What is a Lentic System?
It includes all non-flowing (still waters) such as ponds, swamps, bogs, lagoons, lakes, and so on. It also includes wetlands (areas of land that get covered with water periodically). Lentic systems usually do not have a source, as they form in places where the groundwater reaches the earth’s surface. Sometimes, water will stay on the earth’s surface due to the saturation of the underlying land. Some lakes and ponds are created by humans for commercial and recreational use.
Animals and plants in a lentic system behave and adapt differently because there are various zones of every lentic system with different abiotic conditions.
The diagram below illustrates the zones of a lentic system.
This zone forms the banks or boundary of the water. There is usually warmer and shallow water, with lots of plants such as reeds and cattails. Many of the plants are rooted in the muddy floor and their leaves form a good hideout for insects and fish. There is a lot of fish, frogs, reptiles, and insects in this zone.
It is the zone after the Littoral zone, extending a few meters into the water body. Fish swim freely here, with some plants floating on the water. There is enough sunlight here, and algae and plankton usually thrive here.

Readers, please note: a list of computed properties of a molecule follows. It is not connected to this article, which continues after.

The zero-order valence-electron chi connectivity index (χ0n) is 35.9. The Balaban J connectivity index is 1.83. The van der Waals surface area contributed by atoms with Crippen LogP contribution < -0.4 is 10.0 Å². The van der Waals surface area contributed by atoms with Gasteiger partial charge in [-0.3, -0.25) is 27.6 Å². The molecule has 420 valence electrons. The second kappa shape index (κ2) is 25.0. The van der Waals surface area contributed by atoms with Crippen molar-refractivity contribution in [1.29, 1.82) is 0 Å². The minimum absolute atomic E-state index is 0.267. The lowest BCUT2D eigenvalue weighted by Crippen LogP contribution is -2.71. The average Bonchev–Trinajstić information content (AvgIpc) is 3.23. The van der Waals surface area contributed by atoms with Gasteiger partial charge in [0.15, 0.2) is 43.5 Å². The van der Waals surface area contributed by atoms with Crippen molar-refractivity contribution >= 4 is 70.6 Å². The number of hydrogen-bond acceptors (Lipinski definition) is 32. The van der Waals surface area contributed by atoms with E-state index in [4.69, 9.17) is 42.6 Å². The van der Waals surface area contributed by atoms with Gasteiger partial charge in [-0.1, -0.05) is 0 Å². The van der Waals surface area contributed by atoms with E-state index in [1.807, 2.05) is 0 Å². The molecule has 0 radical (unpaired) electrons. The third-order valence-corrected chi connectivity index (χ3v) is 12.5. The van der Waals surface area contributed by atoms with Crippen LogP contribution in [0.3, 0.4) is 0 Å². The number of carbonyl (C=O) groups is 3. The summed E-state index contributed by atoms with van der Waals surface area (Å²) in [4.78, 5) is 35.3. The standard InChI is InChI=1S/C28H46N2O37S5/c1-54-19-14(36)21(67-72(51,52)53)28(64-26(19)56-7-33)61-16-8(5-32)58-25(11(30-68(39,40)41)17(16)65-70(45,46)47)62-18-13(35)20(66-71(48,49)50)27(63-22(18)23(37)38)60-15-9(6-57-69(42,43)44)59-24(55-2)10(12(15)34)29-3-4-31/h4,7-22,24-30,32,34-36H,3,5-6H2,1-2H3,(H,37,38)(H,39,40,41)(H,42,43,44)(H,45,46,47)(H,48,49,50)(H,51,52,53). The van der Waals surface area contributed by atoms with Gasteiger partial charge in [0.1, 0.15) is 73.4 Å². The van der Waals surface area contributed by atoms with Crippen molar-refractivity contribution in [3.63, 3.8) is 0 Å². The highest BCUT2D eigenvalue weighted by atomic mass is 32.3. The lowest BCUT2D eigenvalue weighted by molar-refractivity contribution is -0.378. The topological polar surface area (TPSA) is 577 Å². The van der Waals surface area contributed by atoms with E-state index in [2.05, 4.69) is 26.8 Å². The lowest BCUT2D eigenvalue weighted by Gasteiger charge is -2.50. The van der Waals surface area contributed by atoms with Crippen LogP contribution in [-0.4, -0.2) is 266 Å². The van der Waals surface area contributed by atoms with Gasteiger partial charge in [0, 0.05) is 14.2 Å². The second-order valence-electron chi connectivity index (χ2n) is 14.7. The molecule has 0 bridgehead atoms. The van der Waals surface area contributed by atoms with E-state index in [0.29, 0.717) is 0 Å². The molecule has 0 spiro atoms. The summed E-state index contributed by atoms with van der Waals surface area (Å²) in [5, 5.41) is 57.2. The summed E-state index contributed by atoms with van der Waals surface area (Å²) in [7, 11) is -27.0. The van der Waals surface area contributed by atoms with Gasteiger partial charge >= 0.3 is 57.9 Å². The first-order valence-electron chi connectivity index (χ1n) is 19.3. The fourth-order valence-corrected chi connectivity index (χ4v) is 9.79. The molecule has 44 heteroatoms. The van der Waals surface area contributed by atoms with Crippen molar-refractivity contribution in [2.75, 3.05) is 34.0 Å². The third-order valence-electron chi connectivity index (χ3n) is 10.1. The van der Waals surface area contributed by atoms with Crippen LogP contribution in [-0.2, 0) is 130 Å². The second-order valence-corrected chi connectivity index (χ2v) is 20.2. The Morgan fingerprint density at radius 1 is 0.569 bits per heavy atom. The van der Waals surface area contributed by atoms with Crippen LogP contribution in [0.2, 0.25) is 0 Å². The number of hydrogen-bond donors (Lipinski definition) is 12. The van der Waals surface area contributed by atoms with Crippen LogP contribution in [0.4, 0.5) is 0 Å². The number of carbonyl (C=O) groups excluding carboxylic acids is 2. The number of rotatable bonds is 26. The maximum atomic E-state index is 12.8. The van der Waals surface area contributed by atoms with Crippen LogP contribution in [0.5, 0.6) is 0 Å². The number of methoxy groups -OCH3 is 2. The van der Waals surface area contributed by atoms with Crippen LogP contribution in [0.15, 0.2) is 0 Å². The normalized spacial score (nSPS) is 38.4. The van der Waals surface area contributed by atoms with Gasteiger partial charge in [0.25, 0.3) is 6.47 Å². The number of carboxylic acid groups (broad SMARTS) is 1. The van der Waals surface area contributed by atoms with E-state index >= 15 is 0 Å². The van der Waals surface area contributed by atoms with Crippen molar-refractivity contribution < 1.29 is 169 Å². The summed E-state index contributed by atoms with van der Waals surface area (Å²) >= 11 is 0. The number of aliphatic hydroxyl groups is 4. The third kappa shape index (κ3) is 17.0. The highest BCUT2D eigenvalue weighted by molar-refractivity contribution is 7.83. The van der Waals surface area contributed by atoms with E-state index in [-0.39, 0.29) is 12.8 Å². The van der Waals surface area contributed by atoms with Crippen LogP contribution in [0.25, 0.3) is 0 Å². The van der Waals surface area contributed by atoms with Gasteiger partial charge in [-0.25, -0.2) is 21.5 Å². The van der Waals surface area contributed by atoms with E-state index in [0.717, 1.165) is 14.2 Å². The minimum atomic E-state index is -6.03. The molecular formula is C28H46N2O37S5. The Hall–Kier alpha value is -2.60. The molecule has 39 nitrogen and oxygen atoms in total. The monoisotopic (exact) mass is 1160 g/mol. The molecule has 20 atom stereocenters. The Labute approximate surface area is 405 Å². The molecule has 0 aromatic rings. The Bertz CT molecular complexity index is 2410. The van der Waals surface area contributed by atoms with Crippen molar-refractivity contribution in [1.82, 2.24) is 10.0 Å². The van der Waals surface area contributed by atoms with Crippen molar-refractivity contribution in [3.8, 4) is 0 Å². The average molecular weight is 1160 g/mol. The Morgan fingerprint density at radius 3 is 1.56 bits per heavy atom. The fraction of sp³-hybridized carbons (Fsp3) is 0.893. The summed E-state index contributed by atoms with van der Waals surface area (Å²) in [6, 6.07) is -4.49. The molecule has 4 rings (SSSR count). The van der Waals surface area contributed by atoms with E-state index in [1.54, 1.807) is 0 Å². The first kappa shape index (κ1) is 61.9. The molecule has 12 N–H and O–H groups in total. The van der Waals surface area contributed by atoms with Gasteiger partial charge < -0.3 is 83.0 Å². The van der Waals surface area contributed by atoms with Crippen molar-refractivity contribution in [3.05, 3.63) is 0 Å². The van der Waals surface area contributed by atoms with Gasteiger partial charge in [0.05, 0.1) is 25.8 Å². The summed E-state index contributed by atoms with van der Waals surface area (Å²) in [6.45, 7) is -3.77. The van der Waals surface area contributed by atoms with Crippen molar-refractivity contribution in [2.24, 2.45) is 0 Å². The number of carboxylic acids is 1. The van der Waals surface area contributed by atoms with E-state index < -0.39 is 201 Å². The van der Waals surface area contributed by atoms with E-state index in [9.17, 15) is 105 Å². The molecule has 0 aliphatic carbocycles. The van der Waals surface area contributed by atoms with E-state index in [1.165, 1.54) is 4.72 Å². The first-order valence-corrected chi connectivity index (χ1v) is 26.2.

This zone extends beyond the Limnetic zone and is a deeper region of the water. Here, there is usually very little or no sunlight. It is cooler. Living things in this region depend on drifting organic matter for food.
This is the deepest region of the water body and farthest from the banks. There is no sunlight in this region, and therefore very little or no photosynthesis occurs here. Organisms that live here include worms, bacteria, decomposers, and other scavengers.
Our research for this topic included these sources:
1. An Ecological Profile of the Narragansett Bay National Estuarine Research Reserve
Chapter 10: Nekton, Kenneth B. Raposa
2. Living Organisms in Water, http://www.ku.edu.np/aec/sharmaPDF/M.Sc/AQ/12.pdf Accesses in December 2018
3. Freshwater zooplankton, https://www.doc.govt.nz/nature/native-animals/invertebrates/zooplankton/ accessed in December 2018
4. Phytoplankton Blooms: The Basics. Written by: Nancy Diersing, Florida Keys National Marine Sanctuary. Published: May 2009, https://nmsfloridakeys.blob.core.windows.net/floridakeys-prod/media/archive/scisummaries/wqpb.pdf Accessed in December 2018
5. UNEP, 2015, Blue Economy: Sharing Success Stories to
Inspire Change. www.unep.org/greeneconomy. ISBN: 978-92-807-3502-4
6. Aquatic Ecology And The Food Web, http://agrilife.org/fisheries/files/2013/10/Aquatic-Ecology-And-The-Food-Web.pdf Accessed in December 2018